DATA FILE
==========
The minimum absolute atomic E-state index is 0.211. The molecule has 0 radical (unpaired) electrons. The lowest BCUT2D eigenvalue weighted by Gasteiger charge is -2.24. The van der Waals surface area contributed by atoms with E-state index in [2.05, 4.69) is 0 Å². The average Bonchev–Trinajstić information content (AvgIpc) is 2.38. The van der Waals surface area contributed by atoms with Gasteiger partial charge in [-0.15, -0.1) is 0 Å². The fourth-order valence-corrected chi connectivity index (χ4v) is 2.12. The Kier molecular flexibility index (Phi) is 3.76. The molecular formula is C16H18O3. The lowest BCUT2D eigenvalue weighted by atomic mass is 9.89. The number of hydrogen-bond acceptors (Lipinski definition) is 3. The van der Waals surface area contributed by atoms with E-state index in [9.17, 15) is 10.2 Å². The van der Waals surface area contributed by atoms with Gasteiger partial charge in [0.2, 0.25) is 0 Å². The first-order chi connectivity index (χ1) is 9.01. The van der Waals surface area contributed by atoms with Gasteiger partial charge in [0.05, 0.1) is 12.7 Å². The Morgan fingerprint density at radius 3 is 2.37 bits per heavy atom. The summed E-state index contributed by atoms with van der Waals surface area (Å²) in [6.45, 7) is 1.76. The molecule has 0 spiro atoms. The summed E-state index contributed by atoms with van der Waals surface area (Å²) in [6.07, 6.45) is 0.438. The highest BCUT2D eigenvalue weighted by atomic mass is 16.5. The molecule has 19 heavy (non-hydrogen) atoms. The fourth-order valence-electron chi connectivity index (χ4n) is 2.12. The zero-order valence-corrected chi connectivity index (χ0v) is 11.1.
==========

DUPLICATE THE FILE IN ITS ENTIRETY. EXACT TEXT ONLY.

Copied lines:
The minimum absolute atomic E-state index is 0.211. The molecule has 0 radical (unpaired) electrons. The lowest BCUT2D eigenvalue weighted by Gasteiger charge is -2.24. The van der Waals surface area contributed by atoms with E-state index in [2.05, 4.69) is 0 Å². The average Bonchev–Trinajstić information content (AvgIpc) is 2.38. The van der Waals surface area contributed by atoms with Gasteiger partial charge in [-0.15, -0.1) is 0 Å². The fourth-order valence-corrected chi connectivity index (χ4v) is 2.12. The Kier molecular flexibility index (Phi) is 3.76. The molecular formula is C16H18O3. The lowest BCUT2D eigenvalue weighted by atomic mass is 9.89. The number of hydrogen-bond acceptors (Lipinski definition) is 3. The van der Waals surface area contributed by atoms with E-state index in [9.17, 15) is 10.2 Å². The van der Waals surface area contributed by atoms with Gasteiger partial charge in [0.2, 0.25) is 0 Å². The first-order chi connectivity index (χ1) is 9.01. The van der Waals surface area contributed by atoms with Gasteiger partial charge in [0.05, 0.1) is 12.7 Å². The Morgan fingerprint density at radius 3 is 2.37 bits per heavy atom. The summed E-state index contributed by atoms with van der Waals surface area (Å²) in [6.45, 7) is 1.76. The molecule has 0 spiro atoms. The summed E-state index contributed by atoms with van der Waals surface area (Å²) in [6.07, 6.45) is 0.438. The highest BCUT2D eigenvalue weighted by atomic mass is 16.5. The molecule has 19 heavy (non-hydrogen) atoms. The fourth-order valence-electron chi connectivity index (χ4n) is 2.12. The zero-order valence-corrected chi connectivity index (χ0v) is 11.1.